Accountant
Paul Soper
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Is this right?

I read this today on the HMRC website and wondered if I had missed something.  You now appently have to appeal against a penalty before you have been notified that it has been imposed....

"Important update

If you missed the 31 January 2012 deadline for sending your tax return online, you will have to pay a penalty. You can appeal against the penalty to HMRC. You have until 31 March 2012 to appeal (my emphasis). Follow the link below to find out more about penalties and how to appeal."

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Another concern

They are quoting 31 January 2012 deadline. Have they forgotten that the deadline was extended by two days because of the civil service strike? Does this mean we also have to lodge appeals for the clients submitted on the 1 and 2 February, even though they should be automatically exempt from penalties due to the filing extension.

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FA 2009 Sch 55 para 18(3) says

(3)     An assessment of a penalty under any paragraph of this Schedule—

(a)     is to be treated for procedural purposes in the same way as an assessment to tax (except in respect of a matter expressly provided for by this Schedule),

(b)     may be enforced as if it were an assessment to tax, and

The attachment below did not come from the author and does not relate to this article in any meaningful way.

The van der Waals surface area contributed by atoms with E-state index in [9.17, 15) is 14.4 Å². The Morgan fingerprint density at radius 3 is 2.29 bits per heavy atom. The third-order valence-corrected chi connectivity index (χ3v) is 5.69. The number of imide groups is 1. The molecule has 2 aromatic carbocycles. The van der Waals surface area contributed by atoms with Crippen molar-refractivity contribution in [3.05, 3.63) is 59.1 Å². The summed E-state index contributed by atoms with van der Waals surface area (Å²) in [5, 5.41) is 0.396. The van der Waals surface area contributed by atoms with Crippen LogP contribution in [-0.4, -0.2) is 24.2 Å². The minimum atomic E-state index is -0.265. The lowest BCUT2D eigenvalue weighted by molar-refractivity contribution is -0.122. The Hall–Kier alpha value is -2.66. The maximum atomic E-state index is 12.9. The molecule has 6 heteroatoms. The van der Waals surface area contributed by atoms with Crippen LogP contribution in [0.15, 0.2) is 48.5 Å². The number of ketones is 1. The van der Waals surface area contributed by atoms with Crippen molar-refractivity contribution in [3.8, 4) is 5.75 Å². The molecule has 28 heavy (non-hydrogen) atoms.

(c)     may be combined with an assessment to tax.

 

So presumably it depends when they assess the penalty

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I heard that You can appeal only if you have cause to argue that you should not have been issued with a return. For example if you only had employment income.

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I assume...

... that they intend to issue all the penalties on 1 March.

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penalties

Historically penalties for late submission of self-assessment returns have been issued on Valentines day - all penalties should be issued by end of February, you then have 30 days to appeal.

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Deadline is fixed

The deadline of 31st January 2012 is fixed. It is, was and always shalt be (unless new legislation comes in) be 31st January.

The relaxation this year was that for returns received on 1st or 2nd February they would be treated as received on 31st January. In essence, HMRC are writing history slightly different to reality but to the benefit of your client (who waited too long to pass on the info and has now gotten away with it).

It is highly unlikely that any LFP raised on such returns could be upheld considering the public announcement of the policy above, so any that do will be errors on the rework of history by the HMRC typing monkeys.

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